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The Duke and Duchess of Sussex are to repay taxpayer contributions towards the refurbishment of their home on the Queen’s Windsor estate, the Daily Star reports. The Sussexes’ payment plan will take 11 years to clear the multi-million cost of renovations to Frogmore Cottage, the paper says.

Many of Monday’s papers report on the government’s efforts to find a Covid-19 vaccine. 

On its front page, the Daily Mail says jabs will be available for half of the UK population by September – if the partnership between Oxford University and pharmaceutical company AstraZeneca succeeds.

The Daily Express says the trials are progressing well and could see Britain leading the global immunisation effort. The paper’s leader column says there is cause for cautious optimism.

The Sun and the Daily Telegraph both report that the UK will be first in line for the vaccine.

There is plenty of coverage too of the ongoing row about the planned reopening of primary schools in England. 

The Times publishes a letter from the leaders of 21 academy trusts – representing more than 500 schools – pointing to the economic benefits of re-opening. They also highlight the need for disadvantaged pupils to return to the classroom to stop any long-term educational damage. 

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Getty Images

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The government wants to reopen primary schools in England to some pupils from 1 June

The paper’s editorial centres on that point, saying that: “If this issue is not settled soon it will be the pupils who suffer most, and the least well-off pupils at that.” 

The Daily Mirror’s leader urges the government to publish the scientific evidence supporting the plan. “Unless foolproof ways of preventing the spread of coronavirus are devised,” it says, “teachers are entitled to inform the education secretary to think again.”

The Financial Times reports on lobbying by the Competition and Markets Authority to be granted extra powers by ministers to stop companies profiteering during the pandemic.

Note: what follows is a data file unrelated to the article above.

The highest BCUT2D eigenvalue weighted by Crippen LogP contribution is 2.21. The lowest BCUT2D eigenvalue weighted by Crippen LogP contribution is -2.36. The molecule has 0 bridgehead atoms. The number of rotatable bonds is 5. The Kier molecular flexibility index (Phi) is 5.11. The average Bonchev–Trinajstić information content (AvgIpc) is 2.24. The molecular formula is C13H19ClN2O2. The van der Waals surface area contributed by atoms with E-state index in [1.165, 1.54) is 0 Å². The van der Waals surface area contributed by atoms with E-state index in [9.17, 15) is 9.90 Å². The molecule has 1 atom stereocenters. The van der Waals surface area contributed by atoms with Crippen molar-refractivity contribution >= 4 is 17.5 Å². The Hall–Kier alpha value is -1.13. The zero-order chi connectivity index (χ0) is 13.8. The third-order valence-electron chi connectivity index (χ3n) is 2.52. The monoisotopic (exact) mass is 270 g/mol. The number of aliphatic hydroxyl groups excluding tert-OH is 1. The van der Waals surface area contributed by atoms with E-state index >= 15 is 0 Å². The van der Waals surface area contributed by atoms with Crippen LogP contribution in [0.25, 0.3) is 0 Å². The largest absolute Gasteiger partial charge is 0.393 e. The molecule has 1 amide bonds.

The paper says the UK’s competition watchdog received 21,000 complaints related to coronavirus between 10 March and 19 April. Many were about huge price increases, including average hikes of more the 350% for hand sanitiser. 

The authority is urging the government to put forward “emergency time-limited legislation” to pursue unscrupulous retailers.

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Artist David Hockney has sparked a row about alleged censorship, after telling the Daily Mail’s editor Geordie Greig the Guardian refused to publish a letter he penned about how smoking may prevent people developing Covid-19. 

In the letter, the 82-year-old claimed smokers rarely catch the disease, pointing to Greece having the lowest death rates in Europe, despite having a large proportion of smokers. 

Mr Hockney said the refusal to publish was “cowardly” and an attempt to stifle a genuine debate on the issue – a Guardian spokesman said they had not received the letter.

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Reuters

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David Hockney claims he was censored by the Guardian newspaper

Ikea is widely celebrated for inventing flat-pack furniture – but it seems Henry VIII could have beaten the Swedish company’s claim to that crown by more than 400 years. 

The Times has spoken to a curator at the Historic Royal Palaces, who has found evidence that the monarch stayed in flat-pack castles when travelling, due to his intense dislike of tents. 

Alden Gregory tells the paper the wooden structures became more pretentious, large and extravagant as the king’s own figure grew, with the final incarnation measuring 75 sq ft (7 sq m) and incorporating five rooms and elaborate 66ft (20m) high wall hangings.